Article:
Although we share a border and a long history with one of the largest countries in the world, there are times when we really wonder about our neighbours.
This past week the Supreme Court of the United States came out with a decision that allowed - barely - for the government to continue implementing a new health-care plan.
In a 5-4 vote, the court allowed President Barack Obama to continue with his pledge to ensure that every American can receive health care without losing their life savings. A plan, dare we say, that we Canadians take for granted, and consider less than controversial.
The new health-care plan in the U.S. is not even a distant cousin of Canada's Medicare. Private insurers are still essentially in charge of the U.S. system - but now they have to abide by some rules such as providing health insurance to people with pre-existing conditions. The fact that U.S. citizens actually allowed insurance companies to stop insuring kids with disabilities, cancer survivors and those with chronic conditions still boggles our mind.
And, to be sure, the court did not make its decision on what we might consider moral principles. It did so on a technicality - labelling the assessment for health care as a tax, and therefore in the government's power to impose.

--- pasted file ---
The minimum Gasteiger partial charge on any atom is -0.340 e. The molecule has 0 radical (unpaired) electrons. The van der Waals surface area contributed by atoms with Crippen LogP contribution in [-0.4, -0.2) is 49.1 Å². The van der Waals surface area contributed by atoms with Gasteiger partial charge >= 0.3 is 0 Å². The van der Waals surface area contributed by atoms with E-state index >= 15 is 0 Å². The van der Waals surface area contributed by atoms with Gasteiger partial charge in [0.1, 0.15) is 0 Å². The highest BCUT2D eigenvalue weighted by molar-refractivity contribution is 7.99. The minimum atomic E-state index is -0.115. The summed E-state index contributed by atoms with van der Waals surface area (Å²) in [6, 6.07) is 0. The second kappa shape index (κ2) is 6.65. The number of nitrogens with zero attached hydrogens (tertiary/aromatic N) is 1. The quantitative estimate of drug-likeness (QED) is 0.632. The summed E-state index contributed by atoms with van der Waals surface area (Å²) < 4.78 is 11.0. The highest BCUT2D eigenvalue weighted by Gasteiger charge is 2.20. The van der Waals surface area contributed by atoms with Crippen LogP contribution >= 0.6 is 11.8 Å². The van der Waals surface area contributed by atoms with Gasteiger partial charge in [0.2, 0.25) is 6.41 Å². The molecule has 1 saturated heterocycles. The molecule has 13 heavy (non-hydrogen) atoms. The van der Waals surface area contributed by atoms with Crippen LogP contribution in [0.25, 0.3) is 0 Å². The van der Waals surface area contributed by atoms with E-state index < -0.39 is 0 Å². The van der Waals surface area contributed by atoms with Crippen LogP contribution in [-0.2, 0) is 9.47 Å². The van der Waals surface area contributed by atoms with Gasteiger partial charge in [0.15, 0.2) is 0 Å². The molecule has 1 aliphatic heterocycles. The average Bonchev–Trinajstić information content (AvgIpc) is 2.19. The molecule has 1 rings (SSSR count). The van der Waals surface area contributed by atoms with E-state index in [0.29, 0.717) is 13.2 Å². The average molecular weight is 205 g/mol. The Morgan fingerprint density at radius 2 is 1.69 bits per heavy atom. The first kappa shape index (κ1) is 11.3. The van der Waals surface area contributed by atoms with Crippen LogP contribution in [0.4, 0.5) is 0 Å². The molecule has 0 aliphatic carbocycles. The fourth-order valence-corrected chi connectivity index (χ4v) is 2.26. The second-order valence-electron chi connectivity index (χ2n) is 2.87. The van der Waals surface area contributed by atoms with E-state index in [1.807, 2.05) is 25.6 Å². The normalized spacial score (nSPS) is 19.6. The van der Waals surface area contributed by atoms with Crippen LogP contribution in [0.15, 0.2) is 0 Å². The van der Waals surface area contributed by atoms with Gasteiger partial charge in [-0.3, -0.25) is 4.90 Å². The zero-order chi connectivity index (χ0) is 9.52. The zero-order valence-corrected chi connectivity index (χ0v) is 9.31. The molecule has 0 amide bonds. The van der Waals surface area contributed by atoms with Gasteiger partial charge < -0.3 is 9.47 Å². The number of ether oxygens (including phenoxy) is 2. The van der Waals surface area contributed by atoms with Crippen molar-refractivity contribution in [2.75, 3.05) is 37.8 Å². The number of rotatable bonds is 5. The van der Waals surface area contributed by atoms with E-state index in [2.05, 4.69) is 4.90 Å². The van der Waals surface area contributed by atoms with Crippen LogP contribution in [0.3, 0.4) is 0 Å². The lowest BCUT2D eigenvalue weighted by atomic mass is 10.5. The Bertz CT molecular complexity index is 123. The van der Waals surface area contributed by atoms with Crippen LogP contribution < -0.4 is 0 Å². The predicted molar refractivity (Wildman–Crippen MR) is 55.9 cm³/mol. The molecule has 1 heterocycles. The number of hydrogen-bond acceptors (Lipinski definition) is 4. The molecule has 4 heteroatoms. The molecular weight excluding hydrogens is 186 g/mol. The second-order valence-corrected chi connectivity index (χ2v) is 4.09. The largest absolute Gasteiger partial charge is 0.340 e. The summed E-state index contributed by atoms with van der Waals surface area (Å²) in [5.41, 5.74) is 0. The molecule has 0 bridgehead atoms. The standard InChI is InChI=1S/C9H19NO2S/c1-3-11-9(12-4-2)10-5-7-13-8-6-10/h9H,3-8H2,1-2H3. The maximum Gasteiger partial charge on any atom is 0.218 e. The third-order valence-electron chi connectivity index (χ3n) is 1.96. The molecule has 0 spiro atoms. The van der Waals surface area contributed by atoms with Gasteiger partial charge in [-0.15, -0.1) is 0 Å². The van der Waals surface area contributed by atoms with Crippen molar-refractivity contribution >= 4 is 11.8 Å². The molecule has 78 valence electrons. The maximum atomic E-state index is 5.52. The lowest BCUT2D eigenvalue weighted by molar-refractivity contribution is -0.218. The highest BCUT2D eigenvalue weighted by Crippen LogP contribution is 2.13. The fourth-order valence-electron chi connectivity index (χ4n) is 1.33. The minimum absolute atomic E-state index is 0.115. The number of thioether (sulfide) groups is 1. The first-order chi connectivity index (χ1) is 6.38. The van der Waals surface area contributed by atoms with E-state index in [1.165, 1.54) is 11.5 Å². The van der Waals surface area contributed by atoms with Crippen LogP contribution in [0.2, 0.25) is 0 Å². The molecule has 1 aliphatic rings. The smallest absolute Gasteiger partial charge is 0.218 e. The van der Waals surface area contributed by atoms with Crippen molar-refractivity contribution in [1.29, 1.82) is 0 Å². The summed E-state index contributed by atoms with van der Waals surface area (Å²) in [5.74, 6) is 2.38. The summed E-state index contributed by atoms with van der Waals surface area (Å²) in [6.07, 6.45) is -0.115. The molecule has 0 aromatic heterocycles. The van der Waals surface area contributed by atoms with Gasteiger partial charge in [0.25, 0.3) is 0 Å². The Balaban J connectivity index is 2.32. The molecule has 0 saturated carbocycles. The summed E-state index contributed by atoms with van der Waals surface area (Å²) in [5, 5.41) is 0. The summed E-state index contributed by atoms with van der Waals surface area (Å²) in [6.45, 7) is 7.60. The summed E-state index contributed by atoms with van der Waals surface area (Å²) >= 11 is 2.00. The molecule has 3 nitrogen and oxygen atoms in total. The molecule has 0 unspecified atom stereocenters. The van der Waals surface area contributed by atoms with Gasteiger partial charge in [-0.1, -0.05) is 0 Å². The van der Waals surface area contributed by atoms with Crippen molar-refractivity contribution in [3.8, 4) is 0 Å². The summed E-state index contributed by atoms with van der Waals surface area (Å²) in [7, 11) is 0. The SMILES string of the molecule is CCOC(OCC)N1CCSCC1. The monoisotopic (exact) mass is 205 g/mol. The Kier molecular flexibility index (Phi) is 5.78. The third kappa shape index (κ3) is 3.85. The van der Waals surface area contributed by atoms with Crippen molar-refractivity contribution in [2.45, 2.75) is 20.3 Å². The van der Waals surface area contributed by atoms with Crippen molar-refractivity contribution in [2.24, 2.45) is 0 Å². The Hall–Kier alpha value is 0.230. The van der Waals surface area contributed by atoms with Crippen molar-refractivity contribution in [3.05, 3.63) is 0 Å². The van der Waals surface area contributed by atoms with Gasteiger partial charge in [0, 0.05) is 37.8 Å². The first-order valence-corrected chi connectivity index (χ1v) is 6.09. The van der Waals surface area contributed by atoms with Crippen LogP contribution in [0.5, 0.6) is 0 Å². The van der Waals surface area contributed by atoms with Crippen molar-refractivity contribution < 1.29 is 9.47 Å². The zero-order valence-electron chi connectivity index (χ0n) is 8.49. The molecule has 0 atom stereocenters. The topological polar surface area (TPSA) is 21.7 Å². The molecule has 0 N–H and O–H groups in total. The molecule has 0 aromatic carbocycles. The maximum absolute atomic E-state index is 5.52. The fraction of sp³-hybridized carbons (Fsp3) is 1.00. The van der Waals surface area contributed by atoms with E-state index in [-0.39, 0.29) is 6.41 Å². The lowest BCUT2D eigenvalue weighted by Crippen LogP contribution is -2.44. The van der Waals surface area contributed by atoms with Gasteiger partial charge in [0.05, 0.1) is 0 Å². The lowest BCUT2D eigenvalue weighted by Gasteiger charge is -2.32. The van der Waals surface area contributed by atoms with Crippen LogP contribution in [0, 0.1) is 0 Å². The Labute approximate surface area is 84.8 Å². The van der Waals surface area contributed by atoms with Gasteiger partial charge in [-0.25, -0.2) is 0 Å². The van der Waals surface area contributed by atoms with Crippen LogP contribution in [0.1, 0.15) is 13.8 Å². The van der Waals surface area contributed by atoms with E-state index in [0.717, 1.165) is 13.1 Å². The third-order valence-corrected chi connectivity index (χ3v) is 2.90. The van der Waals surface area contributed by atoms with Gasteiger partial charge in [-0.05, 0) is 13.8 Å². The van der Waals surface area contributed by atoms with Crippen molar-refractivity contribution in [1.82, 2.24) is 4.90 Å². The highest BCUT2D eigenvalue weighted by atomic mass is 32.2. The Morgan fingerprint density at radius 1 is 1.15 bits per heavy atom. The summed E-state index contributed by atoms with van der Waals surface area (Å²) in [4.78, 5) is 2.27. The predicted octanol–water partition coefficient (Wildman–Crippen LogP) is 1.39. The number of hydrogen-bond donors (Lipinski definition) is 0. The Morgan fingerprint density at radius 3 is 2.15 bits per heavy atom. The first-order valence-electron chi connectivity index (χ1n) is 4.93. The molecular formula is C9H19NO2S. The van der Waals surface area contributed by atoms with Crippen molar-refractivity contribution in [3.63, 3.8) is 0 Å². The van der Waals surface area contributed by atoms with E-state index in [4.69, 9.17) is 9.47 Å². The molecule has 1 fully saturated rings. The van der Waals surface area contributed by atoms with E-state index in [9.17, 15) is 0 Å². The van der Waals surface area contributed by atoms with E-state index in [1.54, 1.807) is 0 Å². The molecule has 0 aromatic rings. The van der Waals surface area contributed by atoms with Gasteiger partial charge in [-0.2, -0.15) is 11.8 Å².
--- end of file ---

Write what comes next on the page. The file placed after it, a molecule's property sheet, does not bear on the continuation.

This past weekend we celebrated Canada's 145th birthday. It was also Saskatchewan's 50th anniversary of the introduction of Medicare.
Universal healthcare may have its limitations, but the principle that healthcare is a Canadian right and not a company's right to profit from, is not only a compassionate moral position, but also one that makes sense for our society. We are all connected - whether we like it or not.
After the Supreme Court's decision, some Americans said they were going to protest by leaving the U.S. and relocating to Canada.
Please, spare us.